CD21−/low B cells associate with joint damage in rheumatoid arthritis patients
Research output: Contribution to journal › Article
Depletion of B cells is beneficial in rheumatoid arthritis (RA) patients with autoantibodies to citrullinated proteins (ACPA) and/or the Fc portion of immunoglobulins (rheumatoid factor [RF]), suggesting a role for B cells in disease pathogenesis. To date, however, the identity of specifically pathogenic B cell subsets has not been discovered. One candidate population is identified by the low expression or absence of complement receptor 2 (CD21−/low B cells). In this study, we sought to determine whether there was any correlation between CD21−/low B cells and clinical outcome in patients with established RA, either ACPA+/RF+ (n = 27) or ACPA−/RF− (n = 10). Healthy donors (n = 17) were included as controls. The proportion of the CD21−/low CD27−IgD− memory B cell subset in peripheral blood (PB) was significantly increased in ACPA+/RF+ RA patients compared with healthy donors, and the frequency of this subset correlated with joint destruction (r = 0.57, P < 0.04). The levels of the chemokines CXCL-9 and CXCL-10 were higher in synovial fluid than in plasma, and PB CD21−/low cells expressed the receptor, CXCR3. In synovial fluid, most of the B cells were CD21−/low, approximately 40% of that population was CD27−IgD−, and a third of those expressed the pro-osteoclastogenic factor receptor activator of the nuclear factor κB ligand (RANKL). This subset also secreted RANKL, in addition to other factors such as IL-6, even in the absence of stimulation. We interpret these data as reason to propose the hypothesis that the CD27−IgD− subset of CD21−/low B cells may mediate joint destruction in patients with ACPA+/RF+ RA.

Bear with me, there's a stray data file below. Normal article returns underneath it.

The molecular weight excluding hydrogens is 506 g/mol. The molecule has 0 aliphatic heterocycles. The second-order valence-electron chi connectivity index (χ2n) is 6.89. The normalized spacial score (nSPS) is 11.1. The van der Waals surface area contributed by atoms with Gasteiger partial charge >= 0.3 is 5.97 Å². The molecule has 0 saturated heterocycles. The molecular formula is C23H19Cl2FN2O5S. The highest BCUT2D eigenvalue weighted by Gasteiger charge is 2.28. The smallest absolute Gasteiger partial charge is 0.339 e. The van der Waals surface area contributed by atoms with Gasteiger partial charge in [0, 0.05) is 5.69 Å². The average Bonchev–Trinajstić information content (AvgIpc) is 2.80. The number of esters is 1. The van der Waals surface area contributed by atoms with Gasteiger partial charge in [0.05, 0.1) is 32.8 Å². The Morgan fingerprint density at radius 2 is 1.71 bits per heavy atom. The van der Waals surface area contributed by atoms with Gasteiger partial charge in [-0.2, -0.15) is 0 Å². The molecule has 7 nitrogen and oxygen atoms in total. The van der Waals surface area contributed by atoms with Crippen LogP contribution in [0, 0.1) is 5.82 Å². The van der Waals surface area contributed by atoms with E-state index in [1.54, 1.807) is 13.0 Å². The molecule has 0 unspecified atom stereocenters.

|Research areas and keywords||
Subject classification (UKÄ) – MANDATORY
|Journal||Scandinavian Journal of Immunology|
|Early online date||2019 May 29|
|Publication status||Published - 2019 Aug|